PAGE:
The harbour - ElMina - three kilometers away, hosted what was apparently at one time a Phoenician town of which nothing now remains. ElMina is also known as the "City of Waves and Horizons".
A repository of Tripolitan families and expatriates.
Tripoli has long been known for its sweets industry, olive oil-based soap production, and copper crafts.
- Index Tripolis
Index Tripolis is a project to provide bibliographic information about Tripoli, Lebanon.
A wander around inside Tripoli, Lebanon: A diary of humouristic series of walkabouts "kazdouras".
Useful links and telephone numbers in Tripoli, Lebanon.
Terrain, street, satellite, touristic, urban growth, sailing, and historical maps and aerial imagery of Tripoli, Lebanon.
Daily and weekly news from Tripoli, Lebanon.
- North Lebanon
A guide for towns and villages neighbouring Tripoli, Lebanon.
- Palm Islands
The Palm islands park is a unique and integrated natural marine basin in the eastern Mediterranean that was declared as a reserve in 1994.
- Panoramic Views
Interactive panoramic views of Tripoli, Lebanon.
- Tripoli e-Discussion Society
The 'Tripoli e-Discussion Society' is an independently self-controlled body that aims at gathering Tripolitans residing all over the world to discuss issues pertaining to Tripoli, Lebanon.
- Today's Tripoli
Present aspects of Tripoli, Lebanon
- Tripoli Radio
Tripoli Internet Radio features original on-demand programs about different aspects of Tripoli, Lebanon.
- Tripoli TV
Tripoli Internet TV brings you the latest video clips related to Tripoli and features original on-demand films about different aspects of Tripoli, Lebanon.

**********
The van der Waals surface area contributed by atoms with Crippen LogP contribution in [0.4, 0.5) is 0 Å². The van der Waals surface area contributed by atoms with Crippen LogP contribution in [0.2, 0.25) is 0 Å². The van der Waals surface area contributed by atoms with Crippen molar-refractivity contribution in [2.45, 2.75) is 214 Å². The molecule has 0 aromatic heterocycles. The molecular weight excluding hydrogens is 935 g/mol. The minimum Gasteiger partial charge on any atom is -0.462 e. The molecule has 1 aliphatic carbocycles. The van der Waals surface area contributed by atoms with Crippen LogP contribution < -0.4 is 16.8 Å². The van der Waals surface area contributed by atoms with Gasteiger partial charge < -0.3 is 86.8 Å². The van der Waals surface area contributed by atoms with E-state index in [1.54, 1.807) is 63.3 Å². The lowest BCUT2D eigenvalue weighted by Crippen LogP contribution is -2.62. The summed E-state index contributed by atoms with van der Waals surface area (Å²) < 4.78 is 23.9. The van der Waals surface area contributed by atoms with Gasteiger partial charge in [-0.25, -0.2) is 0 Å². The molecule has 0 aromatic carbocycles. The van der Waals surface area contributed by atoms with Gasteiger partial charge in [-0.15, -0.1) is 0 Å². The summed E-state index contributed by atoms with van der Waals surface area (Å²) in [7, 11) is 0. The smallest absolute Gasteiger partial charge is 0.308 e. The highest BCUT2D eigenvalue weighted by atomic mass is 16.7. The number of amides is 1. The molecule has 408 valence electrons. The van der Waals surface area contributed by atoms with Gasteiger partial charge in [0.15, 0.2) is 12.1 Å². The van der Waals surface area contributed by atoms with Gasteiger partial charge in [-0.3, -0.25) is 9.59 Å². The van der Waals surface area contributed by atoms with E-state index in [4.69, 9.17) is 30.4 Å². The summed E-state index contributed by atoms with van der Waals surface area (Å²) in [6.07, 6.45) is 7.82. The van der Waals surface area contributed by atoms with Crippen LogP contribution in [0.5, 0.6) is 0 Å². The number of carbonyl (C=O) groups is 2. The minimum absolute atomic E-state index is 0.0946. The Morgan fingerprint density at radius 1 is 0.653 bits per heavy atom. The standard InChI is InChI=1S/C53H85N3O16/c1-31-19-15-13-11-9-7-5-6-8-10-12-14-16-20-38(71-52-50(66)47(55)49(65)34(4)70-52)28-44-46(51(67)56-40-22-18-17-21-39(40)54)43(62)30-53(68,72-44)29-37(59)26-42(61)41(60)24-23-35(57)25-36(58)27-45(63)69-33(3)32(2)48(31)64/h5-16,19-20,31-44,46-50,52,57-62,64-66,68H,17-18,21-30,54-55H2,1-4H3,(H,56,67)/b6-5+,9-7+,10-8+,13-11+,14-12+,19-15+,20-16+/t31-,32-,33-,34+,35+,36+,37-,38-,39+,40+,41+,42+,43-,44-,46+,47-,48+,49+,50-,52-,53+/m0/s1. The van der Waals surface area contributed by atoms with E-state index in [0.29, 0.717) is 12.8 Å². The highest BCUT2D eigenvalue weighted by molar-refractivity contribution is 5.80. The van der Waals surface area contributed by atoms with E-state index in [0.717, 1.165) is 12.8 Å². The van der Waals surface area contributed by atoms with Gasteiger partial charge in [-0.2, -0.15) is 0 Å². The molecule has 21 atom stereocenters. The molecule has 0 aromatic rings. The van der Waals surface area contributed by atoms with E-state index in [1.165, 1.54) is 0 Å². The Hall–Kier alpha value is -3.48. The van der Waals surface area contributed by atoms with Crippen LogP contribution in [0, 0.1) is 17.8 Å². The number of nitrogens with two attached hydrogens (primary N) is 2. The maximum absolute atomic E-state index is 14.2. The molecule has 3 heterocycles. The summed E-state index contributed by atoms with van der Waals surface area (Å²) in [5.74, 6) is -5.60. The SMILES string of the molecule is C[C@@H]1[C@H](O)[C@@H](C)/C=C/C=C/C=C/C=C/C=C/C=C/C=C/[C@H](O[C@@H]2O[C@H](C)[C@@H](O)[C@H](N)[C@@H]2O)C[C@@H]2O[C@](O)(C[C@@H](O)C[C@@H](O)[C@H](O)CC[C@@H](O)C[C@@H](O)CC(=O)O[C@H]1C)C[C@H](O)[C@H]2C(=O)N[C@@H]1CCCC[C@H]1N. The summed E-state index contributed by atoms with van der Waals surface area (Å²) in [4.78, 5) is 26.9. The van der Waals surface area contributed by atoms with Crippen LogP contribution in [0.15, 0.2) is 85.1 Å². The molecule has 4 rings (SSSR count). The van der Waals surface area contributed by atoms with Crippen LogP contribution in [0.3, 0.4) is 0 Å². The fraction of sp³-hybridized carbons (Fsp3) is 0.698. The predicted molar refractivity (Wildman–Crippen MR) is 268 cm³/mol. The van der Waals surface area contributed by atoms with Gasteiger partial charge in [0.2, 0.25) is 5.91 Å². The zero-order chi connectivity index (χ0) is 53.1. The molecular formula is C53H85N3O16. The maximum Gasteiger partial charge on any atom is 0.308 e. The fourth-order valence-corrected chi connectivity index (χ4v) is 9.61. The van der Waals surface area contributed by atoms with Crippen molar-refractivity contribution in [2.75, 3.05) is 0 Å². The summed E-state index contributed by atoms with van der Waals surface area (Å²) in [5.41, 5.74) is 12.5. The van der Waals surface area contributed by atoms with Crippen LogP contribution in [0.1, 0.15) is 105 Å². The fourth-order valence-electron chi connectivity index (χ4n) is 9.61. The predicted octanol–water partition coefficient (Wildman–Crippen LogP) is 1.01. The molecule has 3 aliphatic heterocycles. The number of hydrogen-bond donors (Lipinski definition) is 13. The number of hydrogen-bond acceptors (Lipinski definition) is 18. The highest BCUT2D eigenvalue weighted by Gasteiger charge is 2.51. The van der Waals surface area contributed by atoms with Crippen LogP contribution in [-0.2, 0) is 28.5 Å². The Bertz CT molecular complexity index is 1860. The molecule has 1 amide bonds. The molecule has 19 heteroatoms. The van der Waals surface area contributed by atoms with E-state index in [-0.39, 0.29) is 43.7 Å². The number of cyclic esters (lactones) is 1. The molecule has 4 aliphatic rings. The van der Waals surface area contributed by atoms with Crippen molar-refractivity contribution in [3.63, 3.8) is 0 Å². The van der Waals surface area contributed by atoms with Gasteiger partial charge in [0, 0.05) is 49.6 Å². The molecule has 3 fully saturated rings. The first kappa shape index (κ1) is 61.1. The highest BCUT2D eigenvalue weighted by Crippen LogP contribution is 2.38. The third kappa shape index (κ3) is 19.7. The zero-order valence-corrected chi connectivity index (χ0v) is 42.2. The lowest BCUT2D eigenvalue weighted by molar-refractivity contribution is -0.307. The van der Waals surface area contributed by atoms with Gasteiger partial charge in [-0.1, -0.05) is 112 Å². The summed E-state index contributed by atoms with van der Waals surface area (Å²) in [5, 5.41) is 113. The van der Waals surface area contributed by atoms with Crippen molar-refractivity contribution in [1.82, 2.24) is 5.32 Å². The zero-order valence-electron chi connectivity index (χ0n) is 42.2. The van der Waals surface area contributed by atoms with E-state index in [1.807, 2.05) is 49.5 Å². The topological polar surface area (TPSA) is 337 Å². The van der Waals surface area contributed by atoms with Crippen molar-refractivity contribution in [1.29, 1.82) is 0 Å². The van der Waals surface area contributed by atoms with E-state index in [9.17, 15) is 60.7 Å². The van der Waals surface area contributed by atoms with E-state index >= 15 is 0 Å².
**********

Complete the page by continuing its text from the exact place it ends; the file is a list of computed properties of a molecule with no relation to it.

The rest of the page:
A quick reference about Tripoli in the Prehistorical, Persian, Hellenistic, Roman, Byzantine, Arab, Crusades, Mameluke, and Ottoman periods.
The wealth of historical monuments make Tripoli the second largest preserved Mameluke city in the world.
- The Tripoli Quiz
An educational game to test your knowledge on the present and history of Tripoli, Lebanon.
- Tourist Guide
A comprehensive tourist guide for sightseeing in the historical districts of Tripoli, Lebanon.
- Virtual Museum
A documented history of Tripoli from the 3rd to the 20th centuries with large collections of coins, garments, manuscripts, paintings, old photographs, and many other artifacts.
Bienvenue à Tripoli, Liban
أهلاً بكم في طرابلس لبنان
- Ramadhan / رمضان
The Holy Month of Ramadhan in Tripoli / شهر رمضان المبارك في طرابلس
Information presented in The Tripoli Internet Database/tripoli-city.org web site is protected by copyright law. Unauthorized public reproduction or distribution of material contained in The Tripoli Internet Database/tripoli-city.org web site, or any portion of it, may result in severe civil and criminal penalties, and will be prosecuted to the maximum extent possible under the law.
History: In workshops in Khan el-Misriyyin and al-Saboun in Tripoli, artisans continue to make olive-oil based soap just as they have for the last few centuries. Some historians
indicate that Tripolitan chemists were the first to process soap. They made different classes of soap such as: daily soap, soaps in geometric shapes decorated with various floral motifs,
kings' perfumed soap, round colorful soap, etc. Historically, a bride was presented with a collection of these decorative soaps before leaving for her marital home, since soap was
considered as a symbol of purity. Later on, ornamental soaps became typical wedding presents but as these traditions began to die out, so did the soap-makers.
Ingredients: Tripoli soap is made from natural ingredients, which gives it traditional attraction. Tripoli soap is made using olive oil. The rich hues come from natural dyes. Red,
for example, is derived from a herb traditionally used to treat cuts. Saffron is used to stain soap orange and yellow.
Making the Soap: Tripoli soap production is labor intensive and time consuming. The olive oil must be boiled and stirred for six hours in a large cauldron. The other ingredients
are added and heated briefly to achieve a creamy paste. The artisan then adds the perfumes and puts in the colors he has chosen. Each soap reflects and idea. Black, blue, and white
become a winter sky. Spring is announced with a mix of pink, yellow, and green. The molten soap is then left to congeal overnight before being sliced into blocks or shaped into balls,